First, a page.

Sean Carr: What happened right after you graduated?

    Scott Kim: Initially, our goal was to work on this business together, and then bring it to the U.S. in six months. When we got that grant we thought, "Wow, $150,000, this is crazy,” but when we actually started running the company, we ran out of cash, and we ended up pouring our own money into the business. So, we decided that Hoyoung would return to Korea, and I’d stay in the States to work on the business. But to legally stay here, I had to find a full-time job. I ended up doing product management for mobile games, and I had to step away from day-to-day operations for a few years.

    Sean Carr: So, what put it back on the table?

    Scott Kim: We needed investors, and it was the most difficult thing. You’re desperate, but at the same time you have to find someone who’s genuinely excited about your idea and can move it forward in the right direction. After lots of ups and downs, we got series A funding, about $4 million. I immediately quit my job and rejoined the team.

    Sean Carr: How big are you now?

    Scott Kim: In Korea, we have about 60 employees, and in the U.S. about 20. But the U.S. business is the fastest growing. We just opened a new office in Richmond, Virginia.

    Sean Carr: You met your co-founder and you developed your idea at Darden; you were also inspired by a significant faculty member, Saras Sarasvathy. Were there other ways in which your Darden experience may have influenced you?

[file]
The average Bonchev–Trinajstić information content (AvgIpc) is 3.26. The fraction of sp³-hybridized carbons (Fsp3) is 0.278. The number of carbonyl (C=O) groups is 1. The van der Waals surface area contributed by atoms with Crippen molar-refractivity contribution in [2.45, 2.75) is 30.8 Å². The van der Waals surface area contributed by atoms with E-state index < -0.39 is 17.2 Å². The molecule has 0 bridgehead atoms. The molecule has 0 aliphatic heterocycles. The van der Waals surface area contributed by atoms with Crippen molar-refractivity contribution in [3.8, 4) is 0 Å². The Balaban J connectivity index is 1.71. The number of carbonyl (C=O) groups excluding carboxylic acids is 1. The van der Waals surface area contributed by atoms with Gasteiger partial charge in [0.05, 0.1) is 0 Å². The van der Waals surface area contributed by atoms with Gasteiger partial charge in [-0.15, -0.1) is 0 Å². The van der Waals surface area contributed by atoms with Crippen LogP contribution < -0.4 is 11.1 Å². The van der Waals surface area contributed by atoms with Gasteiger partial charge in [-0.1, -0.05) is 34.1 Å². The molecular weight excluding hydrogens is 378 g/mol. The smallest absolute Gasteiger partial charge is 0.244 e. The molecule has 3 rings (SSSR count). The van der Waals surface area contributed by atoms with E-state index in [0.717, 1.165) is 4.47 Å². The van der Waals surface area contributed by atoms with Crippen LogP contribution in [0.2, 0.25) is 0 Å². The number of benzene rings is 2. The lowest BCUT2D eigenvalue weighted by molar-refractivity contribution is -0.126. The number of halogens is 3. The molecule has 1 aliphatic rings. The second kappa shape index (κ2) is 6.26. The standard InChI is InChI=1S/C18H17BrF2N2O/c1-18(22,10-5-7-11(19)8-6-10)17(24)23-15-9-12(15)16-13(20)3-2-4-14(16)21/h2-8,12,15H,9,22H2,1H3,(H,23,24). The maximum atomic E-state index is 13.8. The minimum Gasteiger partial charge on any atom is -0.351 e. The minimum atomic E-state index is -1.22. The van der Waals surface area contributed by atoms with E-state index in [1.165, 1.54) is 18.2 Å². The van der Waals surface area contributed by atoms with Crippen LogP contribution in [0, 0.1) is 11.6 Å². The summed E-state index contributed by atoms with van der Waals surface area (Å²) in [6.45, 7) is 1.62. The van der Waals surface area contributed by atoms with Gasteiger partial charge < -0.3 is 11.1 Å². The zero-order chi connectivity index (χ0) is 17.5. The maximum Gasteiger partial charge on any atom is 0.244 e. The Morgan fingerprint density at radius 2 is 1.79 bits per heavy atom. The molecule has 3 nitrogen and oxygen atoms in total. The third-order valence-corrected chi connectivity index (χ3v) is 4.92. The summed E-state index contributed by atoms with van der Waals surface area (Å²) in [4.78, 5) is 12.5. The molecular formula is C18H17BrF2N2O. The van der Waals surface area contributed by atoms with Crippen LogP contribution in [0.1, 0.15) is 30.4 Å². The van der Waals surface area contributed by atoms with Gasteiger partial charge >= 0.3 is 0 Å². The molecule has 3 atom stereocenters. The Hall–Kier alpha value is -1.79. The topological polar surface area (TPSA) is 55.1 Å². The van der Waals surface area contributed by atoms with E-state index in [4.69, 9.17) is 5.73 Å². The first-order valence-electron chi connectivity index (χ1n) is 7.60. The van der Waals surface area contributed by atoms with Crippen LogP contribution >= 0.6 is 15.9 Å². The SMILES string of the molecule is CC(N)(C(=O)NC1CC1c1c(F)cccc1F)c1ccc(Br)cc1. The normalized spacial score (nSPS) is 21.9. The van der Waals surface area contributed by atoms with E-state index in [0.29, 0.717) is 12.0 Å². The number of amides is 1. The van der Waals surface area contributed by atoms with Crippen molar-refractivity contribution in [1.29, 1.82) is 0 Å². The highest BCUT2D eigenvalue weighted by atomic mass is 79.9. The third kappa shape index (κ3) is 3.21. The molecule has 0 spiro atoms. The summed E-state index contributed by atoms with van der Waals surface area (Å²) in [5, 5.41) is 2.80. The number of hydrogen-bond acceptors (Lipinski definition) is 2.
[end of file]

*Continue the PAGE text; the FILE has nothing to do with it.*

Scott Kim: Probably the social events at Darden, the official and unofficial ones, like the Thursday Night Drinking Club [TNDC]. I went to most of them, and I was the social chair for Darden’s General Management and Operations Club. Those things matter, especially to a foreign national. I’m in the U.S., so I should know the culture, the etiquette and how things work. I learned a lot of the intangible skills, like communication and leadership, at those events, and that gave me confidence to lead a team of Americans. My sister-in-law is currently at Darden, and I told her, "Go to TNDC, participate in all activities, because once you’ve graduated, no one will teach you how to socialize and network with people.”

    Sean Carr: What advice would you give to aspiring entrepreneurs?

    Scott Kim: They should just do it. Saras actually wrote about this—it’s called effectuation. You’ll make mistakes, but you can learn from them and even come up with a new direction for your business. Don't wait to write a business plan. It may be useful later, but even when you're talking to investors, they're more interested in your experience.

    Sean Carr: So what’s next for NEOFECT?

    Scott Kim: As a public company, we have more resources, and we’re expanding beyond rehab. After working with stroke survivors, we recognized the need to improve the mobility of other patients. Our latest product, NeoMano, is a wearable robotic hand that moves the fingers of those who’ve lost hand mobility due to spinal cord injuries. It helps them perform daily activities like brushing teeth. We launched it on Indiegogo last year. It also got a great response at CES, the Consumer Technology Association trade show. And we’re planning to move beyond just products. We have enough data to come up with new insights about stroke rehab, and we’re partnering with prestigious clinics in the U.S. The Stanford University Stroke Center has already published a study using our software and data. So we're looking forward to really going outside of our comfort zone.